16 March, 2009
ENDPIECE: OUT OF THE STORY INTO THE SNAPSHOT
Somewhere in a house in some suburban inland city a snapshot is stuffed away in a drawer full of other things, of broken pencils, torn ticket stubs, dead or dying flashlight batteries, tarnished copper pennies, empty prescription bottles. It’s creased randomly in two places, probably from someone stuffing something else into the drawer, and its edges are frayed and dog-eared.
It’s a picture of Wilbo Hoegarden, at his usual spot, between the tilt-a-whirl and the bumper cars with the wooden bench and the breakwaters behind him. At the lower right hand corner of the picture is a smudged and faded date: August 23rd. The year itself is torn off and lost in the repository of forgotten years. This is one of countless forgotten snapshots, stuffed away in countless cluttered drawers in a million inland suburban homes. This one might even be considered the Jungian archetype of the forgotten snapshot, the perfect Platonic form to which all forgotten snapshots aspire.
But nonetheless, there’s a story there.
It’s a fine midsummer day, August 23rd. The air is bright and balmy and the sun is beating down with the confidence of a celestial body that has overcome all its previous springtime reticence. Hordes of happy people are moving along the boardwalk. They’re dressed in shorts and short sleeves and tanks, and even a few brazen young girls are wearing bikini tops. The tilt-a-whirl is whirling, the bumper cars are bumping; in the distance the Big Dipper rounds the hairpin with a creaking rumble and a chorus of screams.
Wilbo stands by the ticket booth reeling out The Flowers of Edinburgh, wagging his head to the rhythm. He looks about the same as he looked when the story started out. Maybe his joints seem a litter stiffer, his hair a little thinner, but his eyes are clear, his face is calm and peaceful. He clicks his heels like Bojangles, executes a funny little chicken-like movement with his elbows, and segues gracefully into The Boys of Bluehill.
Up the street a gaggle of children approach, maybe twenty of them; they’re all wearing odd little carnival hats; some of them have flowers painted on their faces. Two skinny, short-haired women appear to be in charge. One holds a long sparkly plastic wand with a spout of green tassels on the end. With this she seems to be directing the children, but her attention is focused entirely on the other woman. Both the women are talking at the same time but the other woman, with two hands free, is engaged in a series of expansive gestures, arcs and barrel rolls and back-row summons, like Leonard Bernstein conducting the New York Philharmonic.
Wilbo thinks to himself, she’d be a kick to mime. But then something happens. One of the children, a little girl, breaks loose from the others and comes to a standstill before him, her eyes transfixed on the movement of the bellows. She’s holding hands with another girl so the other girl has no choice but to stop as well, and then a trio of boys, looking elsewhere, collides with the girls, and a major pile up ensues. At first the two women don’t notice; they just keep walking, approaching the tilt-a-whirl, the woman with the wand waving it causally. When they finally reach the cotton candy stand and turn around the scene has changed entirely.
All the children have stopped and all the children are staring at Wilbo, who seems delighted with the attention. He has modulated, most appropriately, into The King of the Fairies in E minor, and he puts a little shuffle into his feet to accompany the wagging of his head.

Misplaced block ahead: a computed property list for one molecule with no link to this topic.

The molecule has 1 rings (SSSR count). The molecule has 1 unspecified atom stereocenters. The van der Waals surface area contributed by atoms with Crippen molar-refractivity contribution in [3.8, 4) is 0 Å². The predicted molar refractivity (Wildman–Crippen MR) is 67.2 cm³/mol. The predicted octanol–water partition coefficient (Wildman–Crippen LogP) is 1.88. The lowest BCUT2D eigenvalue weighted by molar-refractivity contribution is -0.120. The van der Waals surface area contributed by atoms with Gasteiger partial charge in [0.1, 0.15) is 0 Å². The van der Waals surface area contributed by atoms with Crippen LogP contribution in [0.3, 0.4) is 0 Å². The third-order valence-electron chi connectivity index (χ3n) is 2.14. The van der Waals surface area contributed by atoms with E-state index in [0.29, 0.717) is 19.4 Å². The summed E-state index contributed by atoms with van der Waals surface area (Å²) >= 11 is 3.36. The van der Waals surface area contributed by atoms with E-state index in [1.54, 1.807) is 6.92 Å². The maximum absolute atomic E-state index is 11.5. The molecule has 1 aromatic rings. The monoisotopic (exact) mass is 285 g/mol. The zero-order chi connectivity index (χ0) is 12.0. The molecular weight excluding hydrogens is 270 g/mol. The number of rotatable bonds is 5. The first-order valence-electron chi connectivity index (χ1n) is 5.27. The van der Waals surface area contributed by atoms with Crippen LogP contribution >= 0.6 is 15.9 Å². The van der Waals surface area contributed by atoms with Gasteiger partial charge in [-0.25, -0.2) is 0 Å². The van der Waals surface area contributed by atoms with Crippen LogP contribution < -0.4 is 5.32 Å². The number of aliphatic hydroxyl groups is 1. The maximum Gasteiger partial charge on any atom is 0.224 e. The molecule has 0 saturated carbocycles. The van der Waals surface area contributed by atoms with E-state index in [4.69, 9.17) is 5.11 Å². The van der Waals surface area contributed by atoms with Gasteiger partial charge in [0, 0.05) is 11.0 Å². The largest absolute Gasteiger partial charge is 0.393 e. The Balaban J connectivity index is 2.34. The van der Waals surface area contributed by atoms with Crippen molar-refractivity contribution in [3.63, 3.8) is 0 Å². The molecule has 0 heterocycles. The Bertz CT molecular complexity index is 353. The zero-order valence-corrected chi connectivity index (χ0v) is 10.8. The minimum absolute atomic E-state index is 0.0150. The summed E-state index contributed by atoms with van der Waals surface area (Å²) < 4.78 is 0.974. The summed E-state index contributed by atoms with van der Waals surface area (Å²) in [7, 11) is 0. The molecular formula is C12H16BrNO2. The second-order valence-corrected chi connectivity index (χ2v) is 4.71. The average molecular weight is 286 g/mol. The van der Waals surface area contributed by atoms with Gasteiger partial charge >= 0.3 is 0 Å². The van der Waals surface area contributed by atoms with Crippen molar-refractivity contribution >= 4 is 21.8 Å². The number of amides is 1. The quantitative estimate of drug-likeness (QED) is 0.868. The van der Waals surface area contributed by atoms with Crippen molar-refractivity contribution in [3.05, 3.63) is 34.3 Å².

One little boy breaks away from the others and begins to mimic him, drawing his arms back and forth like bellows and duplicating Wilbo’s shuffle with his feet. Wilbo zeroes in on him and copies him back, making his movements a little smaller, a little more boy-like, capturing the boys distinctive sideways wobble. The boy gets the joke. He raises his right arm and wiggles his fingers, and Wilbo does the same, employing an old trick he’s perfected over time, allowing the weight of the concertina to pulls the bellows open so he can play with one hand, at least for a few notes.
This draws great laughter from the other children which in turn emboldens the boy to try other things, knee bobs and shoulder rolls, all of which Wilbo reproduces, nearly simultaneously. It isn’t long before the boy has met his match and he tumbles backwards and rolls into a little boy-sized cannonball. Wilbo does the same. Of course to do so he has to stop playing and toss the concertina aside. In the cessation of music there comes a chorus of children’s voices.
This is where the picture is snapped, perhaps by the instamatic camera of one of the two skinny chaperones. Let’s just look at the picture for a moment, before it goes back in the drawer, and both the story and the drawer come to a close.
Wilbo is in the foreground and slightly to the left, standing on the boardwalk by the railing, next to the coin-operated telescope, his concertina lying open-bellowed at his side. He’s scratching his head like one who has to make a difficult decision, but there’s an expression of vast amusement on his face. A crowd of children is gathered around him. One little boy is sitting on the planks at his feet, looking smug and self-satisfied, while all the rest of the children are raising their hands and waving them about. In the background, on the right-hand side of the picture a man in a straw hat is leaning out of the concession stand to hand a cone of cotton candy to a toddler no bigger than the cotton candy itself. In the center background a few pink clouds hang in a brilliant blue sky. Below the sky, and just faintly visible in the photo’s faded grain, the horizontal line of the ocean beckons like an invitation out of the known into the unknown, out of the commonplace, into the mystery.